NEW YORK (Reuters) - The publisher of The Philadelphia Inquirer and Daily News said on Sunday it filed for Chapter 11 bankruptcy protection, marking the latest milestone in a crumbling of the U.S. newspaper business.
In a statement, Philadelphia Newspapers LLC blamed its filing on a “rare trifecta of a dramatic decline in revenue, the worst economic crisis since the Great Depression and a debt structure out of line with current economic realities.”
The announcement came a day after Journal Register Co, which publishes 20 daily newspapers, filed for Chapter 11 bankruptcy protection, as U.S. newspaper publishers stumble in a rising tide of debt and sinking ad sales.
Philadelphia Newspapers’ chief executive, Brian Tierney, did not respond to an e-mailed request for comment. Inquirer Editor Bill Marimow declined to comment.
Philadelphia Newspapers and Journal Register, which publishes several small papers in the Philadelphia metropolitan area, join the much larger Tribune Co, publisher of the Chicago Tribune and Los Angeles Times, in a growing line of U.S. newspaper publishers seeking bankruptcy court protection to stay afloat while they restructure.
Philadelphia Newspapers said it will continue normal operations of its newspapers, magazines and online businesses. It said the filing was made in the U.S. Bankruptcy Court for the Eastern District of Pennsylvania.
It is seeking bankruptcy court approval of up to $25 million in debtor-in-possession (DIP) financing provided by various lenders through NewSpring Capital. The money will allow it to keep paying its workers, the company said.
“The Debtors filed these cases principally to restructure an overleveraged balance sheet, not to restructure leases, contracts or operational agreements,” the company said in its filing.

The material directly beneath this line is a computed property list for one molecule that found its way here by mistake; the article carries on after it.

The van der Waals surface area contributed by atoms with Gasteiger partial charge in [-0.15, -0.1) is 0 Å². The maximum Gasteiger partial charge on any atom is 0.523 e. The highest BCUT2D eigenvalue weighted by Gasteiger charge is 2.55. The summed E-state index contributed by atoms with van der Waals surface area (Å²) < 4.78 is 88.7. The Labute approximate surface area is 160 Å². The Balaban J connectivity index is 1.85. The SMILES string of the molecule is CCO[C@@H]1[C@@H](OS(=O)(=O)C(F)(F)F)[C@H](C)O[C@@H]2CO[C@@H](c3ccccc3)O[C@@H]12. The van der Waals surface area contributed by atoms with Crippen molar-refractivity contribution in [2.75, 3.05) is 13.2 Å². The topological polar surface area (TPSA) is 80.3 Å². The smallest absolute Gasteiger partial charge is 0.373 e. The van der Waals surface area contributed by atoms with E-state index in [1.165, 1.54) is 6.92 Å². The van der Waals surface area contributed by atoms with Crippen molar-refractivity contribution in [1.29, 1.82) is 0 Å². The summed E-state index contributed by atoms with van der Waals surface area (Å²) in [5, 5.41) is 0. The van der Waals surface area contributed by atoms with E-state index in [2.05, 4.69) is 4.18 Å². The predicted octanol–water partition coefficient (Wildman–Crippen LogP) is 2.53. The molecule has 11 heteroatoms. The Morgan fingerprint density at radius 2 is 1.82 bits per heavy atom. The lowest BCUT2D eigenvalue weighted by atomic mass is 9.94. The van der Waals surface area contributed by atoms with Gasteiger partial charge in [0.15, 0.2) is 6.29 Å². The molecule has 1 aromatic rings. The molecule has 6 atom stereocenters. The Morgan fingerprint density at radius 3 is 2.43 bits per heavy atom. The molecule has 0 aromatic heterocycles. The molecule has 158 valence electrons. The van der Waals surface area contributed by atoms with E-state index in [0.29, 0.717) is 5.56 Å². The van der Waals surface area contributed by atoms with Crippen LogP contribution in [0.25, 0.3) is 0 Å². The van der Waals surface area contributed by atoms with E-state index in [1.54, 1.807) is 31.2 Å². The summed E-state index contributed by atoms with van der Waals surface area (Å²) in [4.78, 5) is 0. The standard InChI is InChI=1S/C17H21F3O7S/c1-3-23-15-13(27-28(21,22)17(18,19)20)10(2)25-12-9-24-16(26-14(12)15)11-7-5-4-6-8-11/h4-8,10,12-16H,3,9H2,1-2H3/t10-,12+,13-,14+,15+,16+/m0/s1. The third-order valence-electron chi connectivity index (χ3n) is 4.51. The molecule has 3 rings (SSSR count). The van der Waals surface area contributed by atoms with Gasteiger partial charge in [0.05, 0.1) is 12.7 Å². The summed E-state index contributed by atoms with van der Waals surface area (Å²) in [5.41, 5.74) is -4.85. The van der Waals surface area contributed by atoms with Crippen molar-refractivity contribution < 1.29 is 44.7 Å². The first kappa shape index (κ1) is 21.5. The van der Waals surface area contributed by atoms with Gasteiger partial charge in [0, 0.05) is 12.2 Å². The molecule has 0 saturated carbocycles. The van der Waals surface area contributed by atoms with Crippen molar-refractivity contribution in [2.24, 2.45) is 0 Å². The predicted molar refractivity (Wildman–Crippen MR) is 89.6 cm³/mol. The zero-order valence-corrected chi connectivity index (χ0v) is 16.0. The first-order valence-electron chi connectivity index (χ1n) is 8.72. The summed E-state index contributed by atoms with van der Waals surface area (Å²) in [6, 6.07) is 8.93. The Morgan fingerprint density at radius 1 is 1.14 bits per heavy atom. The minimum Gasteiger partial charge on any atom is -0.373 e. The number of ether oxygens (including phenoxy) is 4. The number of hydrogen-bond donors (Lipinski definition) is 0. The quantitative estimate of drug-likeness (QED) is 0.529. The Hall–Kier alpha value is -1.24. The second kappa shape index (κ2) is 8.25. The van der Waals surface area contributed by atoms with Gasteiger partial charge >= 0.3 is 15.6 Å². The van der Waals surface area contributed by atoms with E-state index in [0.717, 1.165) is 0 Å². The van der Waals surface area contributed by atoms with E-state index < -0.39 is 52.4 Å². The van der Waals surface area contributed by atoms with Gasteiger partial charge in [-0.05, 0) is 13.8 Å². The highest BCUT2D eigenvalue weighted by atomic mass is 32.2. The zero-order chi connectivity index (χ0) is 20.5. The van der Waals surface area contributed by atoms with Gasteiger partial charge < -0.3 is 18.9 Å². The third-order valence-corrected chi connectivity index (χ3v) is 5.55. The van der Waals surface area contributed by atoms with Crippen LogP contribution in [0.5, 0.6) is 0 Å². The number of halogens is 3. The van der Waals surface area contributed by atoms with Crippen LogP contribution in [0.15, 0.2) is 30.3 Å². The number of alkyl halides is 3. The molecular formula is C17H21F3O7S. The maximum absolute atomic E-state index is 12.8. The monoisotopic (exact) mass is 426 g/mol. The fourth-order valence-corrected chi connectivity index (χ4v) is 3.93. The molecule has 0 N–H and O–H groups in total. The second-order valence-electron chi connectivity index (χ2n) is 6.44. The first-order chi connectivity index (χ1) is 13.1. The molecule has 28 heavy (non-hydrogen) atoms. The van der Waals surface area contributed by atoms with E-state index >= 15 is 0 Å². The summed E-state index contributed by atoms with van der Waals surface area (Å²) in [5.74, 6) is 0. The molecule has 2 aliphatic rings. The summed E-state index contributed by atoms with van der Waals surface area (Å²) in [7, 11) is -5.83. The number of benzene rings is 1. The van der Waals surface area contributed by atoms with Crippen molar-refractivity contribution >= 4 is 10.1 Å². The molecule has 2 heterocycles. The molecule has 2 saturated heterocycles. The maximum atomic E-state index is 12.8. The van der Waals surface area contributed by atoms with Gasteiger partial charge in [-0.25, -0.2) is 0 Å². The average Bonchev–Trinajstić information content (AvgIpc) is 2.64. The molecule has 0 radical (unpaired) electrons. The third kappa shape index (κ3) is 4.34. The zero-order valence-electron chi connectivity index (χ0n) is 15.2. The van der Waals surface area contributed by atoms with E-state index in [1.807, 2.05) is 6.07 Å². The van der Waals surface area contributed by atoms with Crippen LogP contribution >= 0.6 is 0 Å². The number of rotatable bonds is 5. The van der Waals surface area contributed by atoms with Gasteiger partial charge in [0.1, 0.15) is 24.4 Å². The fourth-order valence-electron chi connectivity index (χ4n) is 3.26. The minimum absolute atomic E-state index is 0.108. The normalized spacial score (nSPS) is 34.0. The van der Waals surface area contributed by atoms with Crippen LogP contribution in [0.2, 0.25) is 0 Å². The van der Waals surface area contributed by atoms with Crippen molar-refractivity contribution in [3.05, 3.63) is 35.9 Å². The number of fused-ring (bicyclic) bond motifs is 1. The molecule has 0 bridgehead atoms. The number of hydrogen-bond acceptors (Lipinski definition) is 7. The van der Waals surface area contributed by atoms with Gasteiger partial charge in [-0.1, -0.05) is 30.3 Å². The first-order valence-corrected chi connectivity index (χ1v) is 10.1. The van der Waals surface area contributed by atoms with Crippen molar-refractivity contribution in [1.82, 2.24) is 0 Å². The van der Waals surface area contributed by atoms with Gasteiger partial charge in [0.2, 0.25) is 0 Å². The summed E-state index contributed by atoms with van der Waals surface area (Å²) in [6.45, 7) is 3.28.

The company projected 2009 adjusted EBITDA in excess of $25 million, down from about $36 million it generated in 2008.
The company’s largest unsecured creditors include Royal Bank of Scotland, MCG Capital Corp, CIT Group Inc and the Virginia Retirement System, according to the filing.
The company said it has been negotiating with its lenders for the last 11 months. In that time, it said lenders including the Blackstone Group, Drinker Biddle and Akin Gump have billed it more than $13.4 million in interest penalties.
Its operations are “sound and profitable,” it said in a statement.
This is a problem that newspaper publishers such as Lee Enterprises and McClatchy Co have. While they are profitable, they owe money they borrowed to buy companies and take other actions, often at a ratio to their cashflow that violates their lending agreements.
Some publishers, like Lee and McClatchy, have renegotiated their debt terms to buy more time.
The Philadelphia Inquirer and Daily News previously were owned by Knight Ridder Inc, one of the largest U.S. newspaper publishers. Smaller publisher McClatchy swallowed it up for more than $4 billion in 2006, and then sold off several Knight Ridder papers, including the Philadelphia ones.
Tierney, a veteran public relations executive who represented Philadelphia’s Roman Catholic archdiocese and had tussled with the paper over its coverage of the church, led a group to buy them for $515 million in cash.
It is the second paper that McClatchy has sold in recent years to file for bankruptcy. The other is The Minneapolis Star-Tribune, which the Sacramento, California-based publisher sold for $530 million to private equity company Avista Capital Partners.
In a January interview on the Reuters MediaFile blog, Tierney said the company was negotiating with lenders over its debt, at the time coming in at $400 million.
He also said ad revenue fell 17 percent in 2008, and total revenue fell 10 percent. He forecast a similar decline in 2009.
Many newspaper publishers are dealing with similar declines.
On a fundamental level, the erosion of the way that most papers make their money portends the possibility of more bankruptcies and raises questions about the gradual destruction of one of the basic ways that people in the United States get their news.
“Last year, we did almost $40 million EBITDA, but our debt service is $40 million also, so we’re in kind of a covenant default,” Tierney said in January.
“Some of that debt needs to be significantly restructured... But the debt story does get in the way of the audience story.”
Additional reporting by Ratul Ray Chaudhuri in Bangalore; Editing by Ian Geoghegan and Sharon Lindores